Business writing used to be simply about communicating — getting information across to others. Not anymore. Now you have to influence, not just communicate, with your writing.
And it’s not just ad copy, sales material or proposals that need to influence. Whether you are competing for business or competing for career advancement in your organization, everything you write should be designed to influence the readers to like you, buy from you and even talk about you. That includes your staff, colleagues, boss and customers.
If you aren’t influencing, your competitors or colleagues probably are, and that’s driving increased attention and business for them.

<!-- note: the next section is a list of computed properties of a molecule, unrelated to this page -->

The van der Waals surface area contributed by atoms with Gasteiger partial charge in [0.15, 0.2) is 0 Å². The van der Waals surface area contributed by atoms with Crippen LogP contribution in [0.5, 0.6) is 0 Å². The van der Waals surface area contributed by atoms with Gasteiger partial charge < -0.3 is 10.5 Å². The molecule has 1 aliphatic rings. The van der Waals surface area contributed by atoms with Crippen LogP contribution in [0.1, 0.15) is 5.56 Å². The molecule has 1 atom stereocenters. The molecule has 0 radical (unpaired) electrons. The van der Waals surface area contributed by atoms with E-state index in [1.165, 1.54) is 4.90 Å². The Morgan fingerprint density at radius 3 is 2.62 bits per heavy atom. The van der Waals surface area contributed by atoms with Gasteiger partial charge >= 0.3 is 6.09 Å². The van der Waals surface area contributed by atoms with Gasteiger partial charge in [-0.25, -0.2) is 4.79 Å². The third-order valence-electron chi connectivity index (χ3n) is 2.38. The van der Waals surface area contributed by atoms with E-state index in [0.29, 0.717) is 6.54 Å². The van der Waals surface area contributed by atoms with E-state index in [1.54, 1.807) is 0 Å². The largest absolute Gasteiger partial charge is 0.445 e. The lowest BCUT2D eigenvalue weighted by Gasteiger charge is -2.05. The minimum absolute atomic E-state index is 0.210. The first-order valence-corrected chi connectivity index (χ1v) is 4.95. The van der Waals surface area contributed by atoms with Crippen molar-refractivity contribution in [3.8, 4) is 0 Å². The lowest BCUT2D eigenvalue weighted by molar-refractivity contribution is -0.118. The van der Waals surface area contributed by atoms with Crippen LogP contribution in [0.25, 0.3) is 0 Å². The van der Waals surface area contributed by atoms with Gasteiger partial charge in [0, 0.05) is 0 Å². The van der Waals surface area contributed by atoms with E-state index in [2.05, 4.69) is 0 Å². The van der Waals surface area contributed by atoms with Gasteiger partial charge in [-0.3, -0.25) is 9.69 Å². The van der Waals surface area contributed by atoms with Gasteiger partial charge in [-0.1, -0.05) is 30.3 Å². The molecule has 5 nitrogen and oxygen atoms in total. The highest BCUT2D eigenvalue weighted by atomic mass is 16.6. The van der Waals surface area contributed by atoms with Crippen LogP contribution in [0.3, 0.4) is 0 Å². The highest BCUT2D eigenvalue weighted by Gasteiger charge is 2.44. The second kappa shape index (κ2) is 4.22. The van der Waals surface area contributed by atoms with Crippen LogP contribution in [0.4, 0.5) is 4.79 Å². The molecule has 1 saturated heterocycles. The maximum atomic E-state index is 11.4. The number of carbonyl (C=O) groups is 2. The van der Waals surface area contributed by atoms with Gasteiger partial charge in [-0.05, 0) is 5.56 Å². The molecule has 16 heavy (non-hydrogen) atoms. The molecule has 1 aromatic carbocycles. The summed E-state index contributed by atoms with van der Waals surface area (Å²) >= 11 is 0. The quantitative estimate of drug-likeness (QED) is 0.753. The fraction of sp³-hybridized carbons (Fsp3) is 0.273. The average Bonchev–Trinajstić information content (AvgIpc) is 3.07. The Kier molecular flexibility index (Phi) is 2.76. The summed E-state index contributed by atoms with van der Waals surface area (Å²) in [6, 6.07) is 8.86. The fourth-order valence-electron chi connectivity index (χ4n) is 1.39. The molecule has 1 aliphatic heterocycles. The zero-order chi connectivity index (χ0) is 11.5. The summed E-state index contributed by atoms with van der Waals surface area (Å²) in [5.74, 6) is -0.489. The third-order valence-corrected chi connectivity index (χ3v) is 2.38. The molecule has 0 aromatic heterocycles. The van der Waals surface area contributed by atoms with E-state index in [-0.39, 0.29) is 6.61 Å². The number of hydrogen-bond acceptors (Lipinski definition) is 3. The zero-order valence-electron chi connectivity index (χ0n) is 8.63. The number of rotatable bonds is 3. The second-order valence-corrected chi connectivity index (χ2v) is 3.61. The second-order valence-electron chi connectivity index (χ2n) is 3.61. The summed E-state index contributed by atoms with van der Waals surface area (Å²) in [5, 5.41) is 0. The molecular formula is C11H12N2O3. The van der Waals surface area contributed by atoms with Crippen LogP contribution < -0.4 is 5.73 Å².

If you simply sit down and start writing that letter to the customer, memo to your employees or anything else, you’re writing backwards. Before you put pen to paper, you need a strategy to influence.
It’s not as hard as you think. You don’t have to be a salesperson, copywriter or public relations guru. All you need to do is follow these six steps for everything you write:
1. Establish Your Purpose
Everything you write needs to have a purpose, otherwise why would you bother writing it?
If you’re writing a memo to your employees, you try to influence them to follow your instructions or procedures.
When writing a report internally or even a memo or status update for your boss, you are trying to tell them how your initiatives are succeeding and influence them to see you as a high performer.
When you write a letter to a customer, you want them to agree with your position, buy more from you or simply feel good enough about their interaction with you that they’ll become a repeat customer.